By: Mallika Rao
Last year gave nurse Liza Billings a new perspective on life.
While working at the emergency room in Manhattan’s Lenox Health Greenwich Village hospital, she lost her brother Leo to the COVID-19 virus. On top of that, Billings, 42, braced the early months of the pandemic at an overwhelmed hospital.
Pre-pandemic, she lived a relatively carefree life. As the pandemic hit New York City in March of last year, she had to change her daily habits.
“I am pretty lax in general about coming home,” she said, “but when COVID hit, you had to change everything about your routine.”
She does flash back occasionally to the hardest moments of the pandemic, but they can be hard to bear.
“Sometimes, I will have a throwback to those times,” she said. “I will listen to our nurses talk about what it was like, and I cannot listen to it. It is almost too much to hear about it.”
Billings got to see her brother one last time in the hospital before he passed, but she feels for those who did not have the same chance.
“People would come in [the hospital] and they would drop off their family members,” she said. “You felt for them because you did not know if they were ever going to see them again.”
The turmoil Billings experienced inspired her to speak publicly about then-President Trump’s handling of the pandemic.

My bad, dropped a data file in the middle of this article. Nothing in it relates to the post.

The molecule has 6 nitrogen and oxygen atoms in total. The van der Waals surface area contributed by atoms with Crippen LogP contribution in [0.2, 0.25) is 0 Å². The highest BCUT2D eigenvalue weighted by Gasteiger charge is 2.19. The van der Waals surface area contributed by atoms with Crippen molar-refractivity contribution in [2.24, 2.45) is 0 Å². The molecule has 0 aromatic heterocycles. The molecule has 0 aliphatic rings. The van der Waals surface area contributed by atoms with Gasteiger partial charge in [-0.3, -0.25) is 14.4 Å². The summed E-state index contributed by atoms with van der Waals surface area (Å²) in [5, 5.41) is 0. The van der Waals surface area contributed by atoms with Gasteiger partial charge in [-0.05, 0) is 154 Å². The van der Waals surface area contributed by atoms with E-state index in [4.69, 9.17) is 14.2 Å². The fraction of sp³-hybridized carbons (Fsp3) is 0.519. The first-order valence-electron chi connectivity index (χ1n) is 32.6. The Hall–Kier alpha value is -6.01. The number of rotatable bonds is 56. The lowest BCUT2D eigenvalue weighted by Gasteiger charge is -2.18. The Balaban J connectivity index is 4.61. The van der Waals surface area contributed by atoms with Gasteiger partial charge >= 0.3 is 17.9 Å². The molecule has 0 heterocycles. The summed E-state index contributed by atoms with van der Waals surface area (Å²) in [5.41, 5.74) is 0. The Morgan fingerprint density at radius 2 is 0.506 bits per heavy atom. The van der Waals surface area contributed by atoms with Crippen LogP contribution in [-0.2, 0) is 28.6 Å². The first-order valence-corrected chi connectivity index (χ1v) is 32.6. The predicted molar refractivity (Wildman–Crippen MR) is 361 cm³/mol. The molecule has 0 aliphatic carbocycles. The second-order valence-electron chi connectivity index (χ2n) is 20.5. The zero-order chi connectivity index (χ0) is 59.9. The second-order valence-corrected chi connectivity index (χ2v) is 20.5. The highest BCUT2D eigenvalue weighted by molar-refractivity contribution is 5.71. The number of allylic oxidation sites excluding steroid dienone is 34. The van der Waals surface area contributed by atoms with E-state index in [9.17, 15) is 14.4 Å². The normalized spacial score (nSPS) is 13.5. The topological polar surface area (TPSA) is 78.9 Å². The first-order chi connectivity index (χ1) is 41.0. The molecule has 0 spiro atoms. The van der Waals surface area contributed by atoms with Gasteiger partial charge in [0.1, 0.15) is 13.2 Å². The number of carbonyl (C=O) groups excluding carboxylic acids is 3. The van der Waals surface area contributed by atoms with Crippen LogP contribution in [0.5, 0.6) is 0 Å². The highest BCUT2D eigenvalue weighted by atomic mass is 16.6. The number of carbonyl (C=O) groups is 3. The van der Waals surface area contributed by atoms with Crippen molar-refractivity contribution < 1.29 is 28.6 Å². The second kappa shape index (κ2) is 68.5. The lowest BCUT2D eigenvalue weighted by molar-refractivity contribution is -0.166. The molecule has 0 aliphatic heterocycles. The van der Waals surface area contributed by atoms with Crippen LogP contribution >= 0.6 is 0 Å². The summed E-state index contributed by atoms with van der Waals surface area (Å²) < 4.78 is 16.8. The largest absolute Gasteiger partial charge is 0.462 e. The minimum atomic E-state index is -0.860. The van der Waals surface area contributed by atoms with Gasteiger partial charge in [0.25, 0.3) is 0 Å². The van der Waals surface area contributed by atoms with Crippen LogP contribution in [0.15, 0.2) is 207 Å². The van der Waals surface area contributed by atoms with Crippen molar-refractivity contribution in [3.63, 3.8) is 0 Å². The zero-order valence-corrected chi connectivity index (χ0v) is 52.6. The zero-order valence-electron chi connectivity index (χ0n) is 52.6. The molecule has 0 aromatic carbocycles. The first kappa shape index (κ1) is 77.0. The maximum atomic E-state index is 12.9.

She spoke to ABC News at the time of the former president’s COVID-19 diagnosis.
“The people who were in power were not doing the right things and were not bringing out the right messages to people in the country,” she said.
Naturally, Billings received some blowback on social media from detractors, but for every negative direct message was an enlightening sentiment.
She received messages from young people who gained perspective on how detrimental COVID-19 could be.
“It was interesting how [some of them] lived in an area where they did not know a lot about it,” she said. “It was interesting to be able to reach that population.”
Today, Billings is relieved to work at a time where COVID cases are lower than before at her hospital.
“It is a little less heavier,” she said. “As far as work goes, we are kind of going back to normal again.”
This article is part of a series called “On the Frontlines,” where we profile the struggles of those who fought the COVID-19 virus as frontline or essential workers, as they process the toll this pandemic has taken.